The first Christian authors clung to the conviction that the First and the Second Epistle of John the Evangelist were aimed directly against Cerinthus.

It is known about Basilides that he used to live in the first half of the second century in Alexandria, and the most productive period of his activity fell on the years of Emperor Adrian’s rule. According to one of the versions, he used to call himself the disciple of Apostle Matthew, according to another one – Menander Antioch who called himself the disciple of Apostle Peter. His most famous work is “Exegetica”. 

Valentinus, the main teacher of the Gnostic School and the author of “The Gospel of Truth” (2), by an assumption of religions historian Philip Schaff, was an Egyptian Judaea who received his education in Alexandria. Tertullian maintains that at one time he was close to the Orthodox Church, unsuccessfully laid claim to the bishop’s post and, having reacted vehemently to being rejected, began speaking out against its doctrine. Whether it really happened or not, cannot be verified. It is known that Valentinus preached in Rome in the late thirties of the 2th century and died in Cyprus.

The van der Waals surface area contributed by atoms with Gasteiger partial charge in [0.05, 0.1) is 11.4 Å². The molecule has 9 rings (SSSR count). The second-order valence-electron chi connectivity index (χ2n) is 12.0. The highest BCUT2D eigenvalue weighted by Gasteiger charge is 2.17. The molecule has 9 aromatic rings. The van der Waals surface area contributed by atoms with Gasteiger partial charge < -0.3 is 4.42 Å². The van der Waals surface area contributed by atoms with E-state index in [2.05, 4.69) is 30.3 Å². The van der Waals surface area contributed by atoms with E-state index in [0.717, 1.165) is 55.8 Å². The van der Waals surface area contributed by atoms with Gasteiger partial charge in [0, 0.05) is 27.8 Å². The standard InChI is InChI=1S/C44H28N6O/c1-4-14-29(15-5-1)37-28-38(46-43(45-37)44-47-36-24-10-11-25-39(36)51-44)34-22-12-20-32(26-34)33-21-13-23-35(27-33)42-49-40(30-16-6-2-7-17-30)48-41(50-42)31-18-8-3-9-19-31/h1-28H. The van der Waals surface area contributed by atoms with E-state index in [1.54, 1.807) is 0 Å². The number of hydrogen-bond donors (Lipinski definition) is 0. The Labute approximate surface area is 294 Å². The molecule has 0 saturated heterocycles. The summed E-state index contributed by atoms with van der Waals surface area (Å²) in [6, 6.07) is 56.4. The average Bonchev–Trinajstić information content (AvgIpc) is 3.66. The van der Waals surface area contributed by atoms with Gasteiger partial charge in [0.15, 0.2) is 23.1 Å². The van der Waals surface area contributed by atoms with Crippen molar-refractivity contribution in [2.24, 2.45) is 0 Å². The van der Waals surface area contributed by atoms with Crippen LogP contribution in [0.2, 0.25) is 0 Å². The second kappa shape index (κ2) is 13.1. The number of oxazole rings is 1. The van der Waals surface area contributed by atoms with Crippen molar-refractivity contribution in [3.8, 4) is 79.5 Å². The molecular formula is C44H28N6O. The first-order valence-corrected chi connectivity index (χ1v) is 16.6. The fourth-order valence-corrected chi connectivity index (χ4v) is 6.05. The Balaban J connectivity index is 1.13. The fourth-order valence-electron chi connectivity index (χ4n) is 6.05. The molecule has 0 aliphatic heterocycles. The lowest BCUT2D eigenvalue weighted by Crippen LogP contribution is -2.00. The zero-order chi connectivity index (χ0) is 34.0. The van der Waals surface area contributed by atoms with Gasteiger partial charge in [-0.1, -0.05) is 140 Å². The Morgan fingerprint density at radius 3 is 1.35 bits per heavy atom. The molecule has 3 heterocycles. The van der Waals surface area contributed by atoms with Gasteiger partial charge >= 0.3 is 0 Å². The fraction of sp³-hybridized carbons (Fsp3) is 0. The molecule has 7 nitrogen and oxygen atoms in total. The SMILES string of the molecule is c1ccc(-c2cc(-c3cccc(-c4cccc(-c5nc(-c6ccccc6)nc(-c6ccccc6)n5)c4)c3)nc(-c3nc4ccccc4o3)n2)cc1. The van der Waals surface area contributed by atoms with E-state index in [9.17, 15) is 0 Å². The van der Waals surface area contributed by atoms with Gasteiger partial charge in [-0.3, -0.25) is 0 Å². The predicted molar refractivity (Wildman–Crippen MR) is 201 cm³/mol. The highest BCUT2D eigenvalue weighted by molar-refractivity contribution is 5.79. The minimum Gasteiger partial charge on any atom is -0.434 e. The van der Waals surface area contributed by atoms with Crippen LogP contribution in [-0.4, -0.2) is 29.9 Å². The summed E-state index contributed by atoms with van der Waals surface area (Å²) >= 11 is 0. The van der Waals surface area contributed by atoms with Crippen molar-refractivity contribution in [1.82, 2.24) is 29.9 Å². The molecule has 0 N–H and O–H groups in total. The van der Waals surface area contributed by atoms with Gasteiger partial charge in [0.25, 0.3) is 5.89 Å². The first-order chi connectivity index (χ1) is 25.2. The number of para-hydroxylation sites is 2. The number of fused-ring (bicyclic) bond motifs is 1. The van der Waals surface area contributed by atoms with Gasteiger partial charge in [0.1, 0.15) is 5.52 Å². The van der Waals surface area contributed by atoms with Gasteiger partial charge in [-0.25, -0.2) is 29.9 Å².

Marcion, bishop’s son from Pontus on the Black Sea, was cursed by the bishops and his own father, went to preach in Rome, despised any authority, defied canons and was anathematised by the Church. The Gnosticism’s critic Irenaeus of Lions, tells about the meeting in Rome of previously mentioned God-fearing Polycarp, bishop of Smyrna, with Marcion: “Marcion met him on one occasion, and said: "Dost thou know me?” Polycarp replied: “I do know thee, the first-born of Satan”. (3). Anathematised, Marcion returned from Rome to Asia Minor, created his own gospel, but, according to Tertullian, at the end of his life he repented and even asked for “churching”. Whether it is true or not, nobody will ever know.  

The Gnosticism of the Syrian-Alexandrian School is a monodualistic religion: evil exists in it not as an independent substance and power but as part of the divine world, the result of “system error”, which took place in celestial confines. Matter is infinitely far from the world of Spirit, and still it is its involuntary emanation. “Cosmos was a rash and malevolent improvisation engineered by defective angels”, - Borges sums up this perception of the world (4).  

Each philosopher has his own way of describing divine drama which has doomed to suffer both the Man and the Spirit. One way or another, this is not about anthropomorphic characters, like in monotheistic religions, but about images – poetic and at the same time inconceivable.

According to Cerinthus, the Creator is an intermediate instance, which is higher and more virtuous than the angels who appeared as a result of falling apart from Him – the real creators of Cosmos and public laws. Cerinthus, according to Irenaeus, gave rise to the idea that “...world was not made by the primary God, but by a certain Power far separated from him, and at a distance from that Principality who is supreme over the universe, and ignorant of him who is above all” (5).